Television reporting is rightly accused of frequently distorting or simplifying a subject, usually as a result of little reflection or investigative time spent on the issue at hand. The epidemic of the drug trade is a case in point. So Byzantine are the forces at work in this massive, international business that no government investigation anywhere, let alone journalist, has gotten to the bottom of it.
"Who Profits From the Drug Trade?" (on "Frontline" tonight, at 9 on Channels 28 and 15, 10 on Channel 50) suggests what happens when television resources and months of research are lavished on a story. What had been a mystery--with sinister results--begins to be comprehensible.
As "Frontline" follows the U.S. Drug Enforcement Agency's (DEA) penetration of a multi-million-dollar drug-profits laundering operation, the viewer's whole perception of the drug business is altered. The DEA's Operation Man (so-called for Britain's Isle of Man, whose bank-secrecy laws make it a haven for laundering) uncovers not swarming nests of Colombian coke dealers driving speedboats down Florida waterways, or urban gangs enforcing "justice," but white, college-educated male American yuppies who know how to convert burdensome mountains of cash into such investment purchases as real estate and John Lennon's auctioned piano.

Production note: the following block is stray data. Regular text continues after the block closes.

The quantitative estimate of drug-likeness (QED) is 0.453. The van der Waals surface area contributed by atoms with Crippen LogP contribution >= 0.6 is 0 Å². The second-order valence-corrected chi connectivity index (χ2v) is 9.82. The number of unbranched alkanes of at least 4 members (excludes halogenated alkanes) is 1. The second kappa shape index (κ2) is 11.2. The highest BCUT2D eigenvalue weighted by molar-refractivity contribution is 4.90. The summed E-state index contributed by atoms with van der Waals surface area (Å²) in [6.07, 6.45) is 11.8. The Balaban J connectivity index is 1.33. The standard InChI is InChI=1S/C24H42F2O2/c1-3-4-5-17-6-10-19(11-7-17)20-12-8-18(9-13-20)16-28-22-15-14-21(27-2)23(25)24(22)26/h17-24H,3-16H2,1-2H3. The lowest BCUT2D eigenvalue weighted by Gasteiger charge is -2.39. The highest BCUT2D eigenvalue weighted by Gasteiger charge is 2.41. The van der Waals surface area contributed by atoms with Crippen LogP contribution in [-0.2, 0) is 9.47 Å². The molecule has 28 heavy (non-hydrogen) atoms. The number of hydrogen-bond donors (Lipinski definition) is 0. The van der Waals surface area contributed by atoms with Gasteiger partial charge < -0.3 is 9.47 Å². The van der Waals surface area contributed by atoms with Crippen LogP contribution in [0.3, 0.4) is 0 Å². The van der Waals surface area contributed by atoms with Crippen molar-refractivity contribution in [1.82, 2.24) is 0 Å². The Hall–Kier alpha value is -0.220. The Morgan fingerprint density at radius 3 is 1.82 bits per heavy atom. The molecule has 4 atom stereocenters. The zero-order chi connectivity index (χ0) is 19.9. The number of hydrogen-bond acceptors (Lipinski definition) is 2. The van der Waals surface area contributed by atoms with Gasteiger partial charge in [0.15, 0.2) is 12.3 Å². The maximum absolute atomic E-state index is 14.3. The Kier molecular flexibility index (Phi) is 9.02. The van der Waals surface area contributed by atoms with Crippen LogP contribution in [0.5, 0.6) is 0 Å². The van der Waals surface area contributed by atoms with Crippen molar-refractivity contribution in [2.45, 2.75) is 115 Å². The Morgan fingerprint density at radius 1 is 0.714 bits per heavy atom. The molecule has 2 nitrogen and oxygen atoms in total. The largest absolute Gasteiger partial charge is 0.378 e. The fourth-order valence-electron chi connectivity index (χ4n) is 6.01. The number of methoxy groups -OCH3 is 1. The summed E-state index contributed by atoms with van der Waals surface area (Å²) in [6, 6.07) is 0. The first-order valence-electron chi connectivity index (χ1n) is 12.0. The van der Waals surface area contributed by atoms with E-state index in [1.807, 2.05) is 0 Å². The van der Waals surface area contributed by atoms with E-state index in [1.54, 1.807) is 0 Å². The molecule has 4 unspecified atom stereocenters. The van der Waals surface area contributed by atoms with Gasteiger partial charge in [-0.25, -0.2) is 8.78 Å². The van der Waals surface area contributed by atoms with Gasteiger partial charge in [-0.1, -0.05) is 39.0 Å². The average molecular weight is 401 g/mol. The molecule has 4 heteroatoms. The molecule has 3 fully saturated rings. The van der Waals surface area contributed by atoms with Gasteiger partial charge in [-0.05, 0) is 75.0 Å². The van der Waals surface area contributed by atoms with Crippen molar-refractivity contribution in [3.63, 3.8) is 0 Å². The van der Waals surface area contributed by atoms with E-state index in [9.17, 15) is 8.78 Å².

The report's message is unmistakably political: American business, based on its logic of "make profits or die," is quickly becoming hooked on the drug market.
The biggest profiteers--outside of drug cartel warlords--from an American addiction destroying the lives of countless urban poor are lawyers, accountants, politicians, bankers and the like. The connective thread is of professionals brilliantly using their skills to exploit a cultural and social malaise.
"Who Profits From the Drug Trade?" is so compelling as a meticulous detective story that the viewer, at least for the hour the story takes to tell, suspends the deeper questions left unexplored here: Who needs drugs, and why?